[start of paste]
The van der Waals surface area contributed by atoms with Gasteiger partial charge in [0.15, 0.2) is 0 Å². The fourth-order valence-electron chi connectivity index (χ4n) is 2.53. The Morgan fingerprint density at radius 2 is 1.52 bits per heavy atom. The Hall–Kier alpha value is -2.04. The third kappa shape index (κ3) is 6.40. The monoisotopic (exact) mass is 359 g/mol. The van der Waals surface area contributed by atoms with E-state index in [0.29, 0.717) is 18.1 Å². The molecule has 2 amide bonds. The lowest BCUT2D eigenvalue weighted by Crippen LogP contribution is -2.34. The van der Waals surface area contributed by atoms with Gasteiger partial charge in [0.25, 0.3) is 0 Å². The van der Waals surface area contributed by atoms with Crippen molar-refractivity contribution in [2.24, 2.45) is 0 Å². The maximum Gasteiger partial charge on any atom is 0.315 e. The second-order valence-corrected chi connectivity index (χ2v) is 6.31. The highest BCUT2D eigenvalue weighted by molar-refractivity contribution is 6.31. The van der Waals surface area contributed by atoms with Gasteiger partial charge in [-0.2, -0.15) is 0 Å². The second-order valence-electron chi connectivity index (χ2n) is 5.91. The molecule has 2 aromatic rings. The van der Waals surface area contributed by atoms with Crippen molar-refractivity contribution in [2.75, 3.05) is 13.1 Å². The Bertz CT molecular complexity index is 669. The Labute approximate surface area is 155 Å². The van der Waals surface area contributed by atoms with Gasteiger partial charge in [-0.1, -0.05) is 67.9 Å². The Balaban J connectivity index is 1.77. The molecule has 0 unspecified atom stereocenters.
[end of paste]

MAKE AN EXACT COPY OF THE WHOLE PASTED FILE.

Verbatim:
The van der Waals surface area contributed by atoms with Gasteiger partial charge in [0.15, 0.2) is 0 Å². The fourth-order valence-electron chi connectivity index (χ4n) is 2.53. The Morgan fingerprint density at radius 2 is 1.52 bits per heavy atom. The Hall–Kier alpha value is -2.04. The third kappa shape index (κ3) is 6.40. The monoisotopic (exact) mass is 359 g/mol. The van der Waals surface area contributed by atoms with E-state index in [0.29, 0.717) is 18.1 Å². The molecule has 2 amide bonds. The lowest BCUT2D eigenvalue weighted by Crippen LogP contribution is -2.34. The van der Waals surface area contributed by atoms with Gasteiger partial charge in [0.25, 0.3) is 0 Å². The van der Waals surface area contributed by atoms with Crippen molar-refractivity contribution in [2.24, 2.45) is 0 Å². The maximum Gasteiger partial charge on any atom is 0.315 e. The second-order valence-corrected chi connectivity index (χ2v) is 6.31. The highest BCUT2D eigenvalue weighted by molar-refractivity contribution is 6.31. The van der Waals surface area contributed by atoms with Gasteiger partial charge in [-0.2, -0.15) is 0 Å². The second-order valence-electron chi connectivity index (χ2n) is 5.91. The molecule has 2 aromatic rings. The van der Waals surface area contributed by atoms with Crippen molar-refractivity contribution in [2.75, 3.05) is 13.1 Å². The Bertz CT molecular complexity index is 669. The Labute approximate surface area is 155 Å². The van der Waals surface area contributed by atoms with Gasteiger partial charge in [-0.1, -0.05) is 67.9 Å². The Balaban J connectivity index is 1.77. The molecule has 0 unspecified atom stereocenters.